Planning and Zoning was presented an application on Tuesday from Balducci’s attorney John Heagney for 24 seats of outdoor dining at the Riverside supermarket.
Specifically, they seek six tables – four outside the front of the building, and two on the side of the building for customers and staff who want to sit outside during their breaks.
The application hit a snag pretty quickly.
In the Town’s regulations, the outdoor dining definition refers to dining related to a restaurant or retail food establishment.
Balducci’s is neither.
“We are neither a restaurant or retail food establishment,” Heagney acknowledged.
Balducci’s, which opened in 2013 at the former Hay Day Market at 1050 East Putnam Ave got permission in 2014 from P&Z for a renovation and addition to the building to attach Balducci’s wine & spirits store.
They received one of the last remaining liquor store permits allotted by the state to Greenwich.
Connecticut has limited the number of liquor stores in individual towns since 1986. The state allows one package store permit for every 2,500 residents. Greenwich is entitled to 24 permits.
Balducci’s pleasant customer parking experience is the envy of other upscale markets where parking is short supply and tempers flare. They certainly have space for outdoor seating.
The problem is Balducci’s is not classified as retail food store because it is over 4,000 sq ft in size.
It is classified as a supermarket.
The Town’s definition of outdoor dining is “a seasonal use ancillary, contiguous to an eating establishment (restaurant or retail food establishment).”
“I think this is a unique situation the Town hasn’t had to deal with yet. It’s something other supermarkets such as Citarella and Whole Foods may consider in the future,” Heagney said.
Per regulation 6158, a Retail Food Establishment are permitted to have 12 seats and Heavney said his client would be willing to step down to 12 outdoor seats as a condition of approval.
Right now that isn’t even an option.
“Because of the rest room facility and hand washing, the 12 has been established, and before we grow that, we need to have an internal discussion with the health department because you’re now creating dining and with no restrooms requirements, etc,” Mr. Fox said. “So we can’t do it in a vacuum.”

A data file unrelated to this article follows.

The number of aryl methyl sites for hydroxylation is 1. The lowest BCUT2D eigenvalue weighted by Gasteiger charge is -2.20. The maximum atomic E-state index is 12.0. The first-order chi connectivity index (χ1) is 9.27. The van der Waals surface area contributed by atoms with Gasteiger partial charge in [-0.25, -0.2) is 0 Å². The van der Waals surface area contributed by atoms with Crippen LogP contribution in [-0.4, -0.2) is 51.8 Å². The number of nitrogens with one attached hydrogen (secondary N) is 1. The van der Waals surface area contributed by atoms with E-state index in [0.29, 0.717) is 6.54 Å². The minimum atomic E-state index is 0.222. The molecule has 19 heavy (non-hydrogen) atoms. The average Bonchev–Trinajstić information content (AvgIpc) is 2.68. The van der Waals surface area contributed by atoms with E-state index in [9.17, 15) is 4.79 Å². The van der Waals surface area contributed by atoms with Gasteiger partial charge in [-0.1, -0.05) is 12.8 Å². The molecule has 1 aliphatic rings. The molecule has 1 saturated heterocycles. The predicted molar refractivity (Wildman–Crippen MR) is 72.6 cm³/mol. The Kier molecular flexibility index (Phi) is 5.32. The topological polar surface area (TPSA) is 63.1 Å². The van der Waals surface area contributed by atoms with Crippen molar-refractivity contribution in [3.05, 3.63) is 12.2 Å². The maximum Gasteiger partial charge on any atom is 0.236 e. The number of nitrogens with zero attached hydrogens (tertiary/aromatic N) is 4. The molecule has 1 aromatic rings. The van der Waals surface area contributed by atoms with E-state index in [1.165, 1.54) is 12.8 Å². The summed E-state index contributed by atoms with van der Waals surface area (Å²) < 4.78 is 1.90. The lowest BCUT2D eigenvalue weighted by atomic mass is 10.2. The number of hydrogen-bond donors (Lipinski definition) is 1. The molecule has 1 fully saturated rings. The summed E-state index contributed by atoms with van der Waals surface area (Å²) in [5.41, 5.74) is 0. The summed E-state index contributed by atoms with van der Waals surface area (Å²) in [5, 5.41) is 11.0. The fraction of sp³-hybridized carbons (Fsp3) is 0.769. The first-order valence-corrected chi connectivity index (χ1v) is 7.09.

Commission chair Margarita Alban suggested Mr. Heagney talk to the health department and come to the commission with a proposed text amendment to the regulation.
“I’ve got no problem with the concept of it,” Alban said.
Ms. DeLuca suggested the applicant might propose to amend the text of the regulation by adding the “grocery store” to the section that deals with outdoor dining.
Or they might figure out some sort of retail food component to the supermarket.
“We did meet with the health department,” Heagney said. “They said this was not in their purview because it is a supermarket.”
“You are in a catch-22,” Alban said. “The Health Dept has ruled on retail food establishments with 12 seats have to have the right kind of hand washing. Once you have a regulation to which you are complying, then the Health Dept can tell you what you need to do.”
“I think we can fix this easily if you come back with a proposed text amendment,” Alban said.
“Then I would ask that we be considered for the additional seats as well (for a total of 24),” Heagney said.
DeLuca said with outdoor dining at a restaurant, people are actually being waited on.
“But that’s not what you are proposing. There is no one waiting on them or cleaning their table after they leave,” DeLuca said. “We have done outdoor seating as opposed to outdoor dining.”
Alban said her concern was that P&Z has permitted some establishments to have some outdoor seating and the number of seats subsequently climbed.
“There’s a few that have grown from outdoor seating and it’s evolved,” Alban warned.
The application was left open.